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Human Connection – What we Crave Most Despite Technology

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I was inspired to write this post after a conversation I had with a friend at a social gathering who shared with me that he has hours of conversation with his girlfriend by text alone. He was actually lamenting that they could so easily address the issues they text about in a moment’s conversation if they just picked up the phone and actually spoke to each other. But they continue to text!

His girlfriend who was sitting beside him at the time seemed to take offense at his comments because they intimated that their relationship was somehow lacking in depth or intimacy. She declared that is how most people communicate these days and it’s just become normal.

Although I suspected she was right I felt a little disheartened. When did it become “normal” to have hours of conversation with someone in 140 characters or less? How natural and interactive can that be when we don’t have visual or verbal cues to discern tone, expression and meaning? What a landmine of potential misunderstandings and misinterpretations!

Texting and other forms of social media do seem to dominate many of our social and business interactions these days. Even when people choose to spend time together there is the constant distraction of phones being pulled out, almost compulsively, to check messages or even respond to them.

Yet I continue to feel optimistic. No matter how well technology serves to make our lives more convenient and efficient there is no substitute for real interpersonal connection. We all share the same human condition regardless of race, culture or gender. We all want to matter, be seen and heard and not just through a high resolution screen or 140 characters on a phone.

As a business and career coach I work with clients on helping them grow in emotional intelligence and one of the foundational characteristics of EI is self-awareness. If we can become more conscious of our actions and their impact on others we can then develop strategies to alter the behaviours that don’t serve us.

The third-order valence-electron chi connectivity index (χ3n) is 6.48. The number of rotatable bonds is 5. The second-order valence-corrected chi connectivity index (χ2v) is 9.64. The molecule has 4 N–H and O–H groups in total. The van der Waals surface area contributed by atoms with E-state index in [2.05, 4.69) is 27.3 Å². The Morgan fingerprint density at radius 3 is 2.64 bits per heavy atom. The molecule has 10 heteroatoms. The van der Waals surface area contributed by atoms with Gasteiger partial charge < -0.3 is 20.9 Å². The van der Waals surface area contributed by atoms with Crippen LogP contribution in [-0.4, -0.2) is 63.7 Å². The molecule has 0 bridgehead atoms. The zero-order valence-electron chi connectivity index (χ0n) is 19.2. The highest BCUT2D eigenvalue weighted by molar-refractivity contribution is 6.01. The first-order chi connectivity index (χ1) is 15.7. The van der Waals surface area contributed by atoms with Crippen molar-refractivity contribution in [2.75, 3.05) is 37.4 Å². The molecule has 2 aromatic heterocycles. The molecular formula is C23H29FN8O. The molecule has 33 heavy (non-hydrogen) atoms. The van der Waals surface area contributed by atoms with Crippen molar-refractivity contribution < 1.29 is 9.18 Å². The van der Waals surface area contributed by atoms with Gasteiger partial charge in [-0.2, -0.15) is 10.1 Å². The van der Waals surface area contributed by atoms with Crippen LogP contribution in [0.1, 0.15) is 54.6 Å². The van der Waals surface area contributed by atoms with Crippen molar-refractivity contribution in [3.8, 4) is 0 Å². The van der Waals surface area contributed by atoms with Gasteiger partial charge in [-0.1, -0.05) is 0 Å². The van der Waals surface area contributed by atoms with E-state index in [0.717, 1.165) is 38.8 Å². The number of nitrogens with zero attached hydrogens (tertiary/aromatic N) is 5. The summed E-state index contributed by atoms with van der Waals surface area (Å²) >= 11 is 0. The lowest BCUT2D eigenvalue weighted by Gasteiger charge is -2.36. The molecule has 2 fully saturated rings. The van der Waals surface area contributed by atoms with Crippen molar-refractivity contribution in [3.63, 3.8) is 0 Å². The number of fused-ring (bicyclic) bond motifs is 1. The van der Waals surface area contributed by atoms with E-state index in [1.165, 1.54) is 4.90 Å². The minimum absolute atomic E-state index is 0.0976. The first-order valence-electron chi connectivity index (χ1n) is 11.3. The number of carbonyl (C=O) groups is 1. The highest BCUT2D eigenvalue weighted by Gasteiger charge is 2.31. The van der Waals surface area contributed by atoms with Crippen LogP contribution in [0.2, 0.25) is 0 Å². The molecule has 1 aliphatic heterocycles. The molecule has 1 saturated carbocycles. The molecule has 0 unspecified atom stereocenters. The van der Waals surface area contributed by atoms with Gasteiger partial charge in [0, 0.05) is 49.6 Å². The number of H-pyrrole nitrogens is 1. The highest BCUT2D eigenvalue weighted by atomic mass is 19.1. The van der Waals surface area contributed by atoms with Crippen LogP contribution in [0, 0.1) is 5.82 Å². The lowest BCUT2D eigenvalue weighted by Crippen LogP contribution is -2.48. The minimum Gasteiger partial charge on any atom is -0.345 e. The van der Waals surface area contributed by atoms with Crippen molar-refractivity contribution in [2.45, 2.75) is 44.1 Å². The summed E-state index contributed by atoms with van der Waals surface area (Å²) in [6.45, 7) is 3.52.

At the end of most coaching sessions, my clients frequently tell me that they feel validated, supported and really understood. Why is that?

Although I think I do good work, I believe what resonates most with people is simple, good old-fashioned communication skills and social etiquette:

Here are some core communication skills I continue to work on in all of my interactions with people:

I listen without interruption. I don’t allow distractions to shift my focus from what they are saying. That includes not having my phone out to tempt me with it’s flashing red light telling me I have new messages to open.

I make eye contact, lean in and show real interest in their stories.

I ask thoughtful questions and paraphrase to gain clarity and understanding.

I show empathy, care and concern with real facial expressions and not emoticons.

Some people might say that I get paid to meet with and listen to clients because it’s my job. Although that may be true these basic core skills are critical for everyone if they are striving for meaningful dialogue with friends and colleagues.

My personal challenge to you:

For the next few week, I encourage everyone to keep honing these core communication skills and see how they transform connections and deepen relations.

Encourage people in your lives to show up to the dinner table, coffee shop or work meeting to have authentic conversations by truly being present, curious, interested, to listen and ask insightful questions with undivided attention.

Let’s all be more conscious of our interactions and choose not to “normalize” habits that don’t serve to strengthen our most significant and important interpersonal relationships-another critical characteristic of people with high emotional intelligence.

Technology is a wonderful vehicle that can help facilitate so much in our lives but it has it’s place. So let’s keep it where it belongs; in our purses, our glove boxes, on our desks, and not as a replacement for real and meaningful interactions.

For those of you who already practice these skills mindfully I am going to guess that you are quite satisfied with the quality and depth of friendships you have nurtured.

If you feel you still have room to grow in this area, are you up for the challenge? I’d love to hear how it goes!